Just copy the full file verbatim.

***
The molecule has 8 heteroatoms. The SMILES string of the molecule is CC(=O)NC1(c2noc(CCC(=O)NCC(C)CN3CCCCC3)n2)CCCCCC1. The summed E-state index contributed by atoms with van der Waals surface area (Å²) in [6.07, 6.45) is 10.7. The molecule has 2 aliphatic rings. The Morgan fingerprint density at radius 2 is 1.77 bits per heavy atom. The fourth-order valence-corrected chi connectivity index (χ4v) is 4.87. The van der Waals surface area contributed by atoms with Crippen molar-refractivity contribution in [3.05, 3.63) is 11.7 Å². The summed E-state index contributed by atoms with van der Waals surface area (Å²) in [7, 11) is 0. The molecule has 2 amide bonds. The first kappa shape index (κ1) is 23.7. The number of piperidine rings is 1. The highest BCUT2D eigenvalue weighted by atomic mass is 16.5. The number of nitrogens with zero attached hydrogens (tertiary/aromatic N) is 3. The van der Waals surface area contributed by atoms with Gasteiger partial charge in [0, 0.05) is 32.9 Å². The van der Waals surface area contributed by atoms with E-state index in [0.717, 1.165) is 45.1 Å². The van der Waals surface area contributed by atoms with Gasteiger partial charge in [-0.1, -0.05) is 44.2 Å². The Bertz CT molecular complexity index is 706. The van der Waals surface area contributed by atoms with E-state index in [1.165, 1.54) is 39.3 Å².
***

The molecule has 8 heteroatoms. The SMILES string of the molecule is CC(=O)NC1(c2noc(CCC(=O)NCC(C)CN3CCCCC3)n2)CCCCCC1. The summed E-state index contributed by atoms with van der Waals surface area (Å²) in [6.07, 6.45) is 10.7. The molecule has 2 aliphatic rings. The Morgan fingerprint density at radius 2 is 1.77 bits per heavy atom. The fourth-order valence-corrected chi connectivity index (χ4v) is 4.87. The van der Waals surface area contributed by atoms with Crippen molar-refractivity contribution in [3.05, 3.63) is 11.7 Å². The summed E-state index contributed by atoms with van der Waals surface area (Å²) in [7, 11) is 0. The molecule has 2 amide bonds. The first kappa shape index (κ1) is 23.7. The number of piperidine rings is 1. The highest BCUT2D eigenvalue weighted by atomic mass is 16.5. The number of nitrogens with zero attached hydrogens (tertiary/aromatic N) is 3. The van der Waals surface area contributed by atoms with Gasteiger partial charge in [0, 0.05) is 32.9 Å². The van der Waals surface area contributed by atoms with E-state index in [0.717, 1.165) is 45.1 Å². The van der Waals surface area contributed by atoms with Gasteiger partial charge in [-0.1, -0.05) is 44.2 Å². The Bertz CT molecular complexity index is 706. The van der Waals surface area contributed by atoms with E-state index in [1.165, 1.54) is 39.3 Å².